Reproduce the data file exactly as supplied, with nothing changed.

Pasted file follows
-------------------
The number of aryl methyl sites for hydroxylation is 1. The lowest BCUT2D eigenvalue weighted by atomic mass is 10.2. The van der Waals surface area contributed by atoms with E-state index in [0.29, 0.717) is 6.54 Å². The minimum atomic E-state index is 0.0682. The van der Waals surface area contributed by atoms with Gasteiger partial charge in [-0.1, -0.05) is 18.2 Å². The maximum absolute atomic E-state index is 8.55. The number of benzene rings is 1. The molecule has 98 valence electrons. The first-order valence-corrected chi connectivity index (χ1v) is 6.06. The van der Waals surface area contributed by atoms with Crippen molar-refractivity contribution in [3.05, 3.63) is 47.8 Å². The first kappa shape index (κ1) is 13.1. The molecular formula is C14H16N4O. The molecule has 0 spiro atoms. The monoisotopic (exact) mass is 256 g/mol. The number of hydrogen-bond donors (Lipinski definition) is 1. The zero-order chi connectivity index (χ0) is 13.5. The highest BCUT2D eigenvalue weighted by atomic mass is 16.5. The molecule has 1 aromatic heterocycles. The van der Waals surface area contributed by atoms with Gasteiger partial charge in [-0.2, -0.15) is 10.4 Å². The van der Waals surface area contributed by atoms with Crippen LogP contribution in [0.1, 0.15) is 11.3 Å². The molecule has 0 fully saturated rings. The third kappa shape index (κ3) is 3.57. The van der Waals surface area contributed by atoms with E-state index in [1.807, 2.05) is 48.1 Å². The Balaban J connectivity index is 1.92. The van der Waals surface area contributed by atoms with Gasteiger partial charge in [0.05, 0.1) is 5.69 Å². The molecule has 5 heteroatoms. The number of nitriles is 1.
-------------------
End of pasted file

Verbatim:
The number of aryl methyl sites for hydroxylation is 1. The lowest BCUT2D eigenvalue weighted by atomic mass is 10.2. The van der Waals surface area contributed by atoms with E-state index in [0.29, 0.717) is 6.54 Å². The minimum atomic E-state index is 0.0682. The van der Waals surface area contributed by atoms with Gasteiger partial charge in [-0.1, -0.05) is 18.2 Å². The maximum absolute atomic E-state index is 8.55. The number of benzene rings is 1. The molecule has 98 valence electrons. The first-order valence-corrected chi connectivity index (χ1v) is 6.06. The van der Waals surface area contributed by atoms with Crippen molar-refractivity contribution in [3.05, 3.63) is 47.8 Å². The first kappa shape index (κ1) is 13.1. The molecular formula is C14H16N4O. The molecule has 0 spiro atoms. The monoisotopic (exact) mass is 256 g/mol. The number of hydrogen-bond donors (Lipinski definition) is 1. The zero-order chi connectivity index (χ0) is 13.5. The highest BCUT2D eigenvalue weighted by atomic mass is 16.5. The molecule has 1 aromatic heterocycles. The van der Waals surface area contributed by atoms with Gasteiger partial charge in [-0.2, -0.15) is 10.4 Å². The van der Waals surface area contributed by atoms with Crippen LogP contribution in [0.1, 0.15) is 11.3 Å². The molecule has 0 fully saturated rings. The third kappa shape index (κ3) is 3.57. The van der Waals surface area contributed by atoms with E-state index in [1.807, 2.05) is 48.1 Å². The Balaban J connectivity index is 1.92. The van der Waals surface area contributed by atoms with Gasteiger partial charge in [0.05, 0.1) is 5.69 Å². The molecule has 5 heteroatoms. The number of nitriles is 1.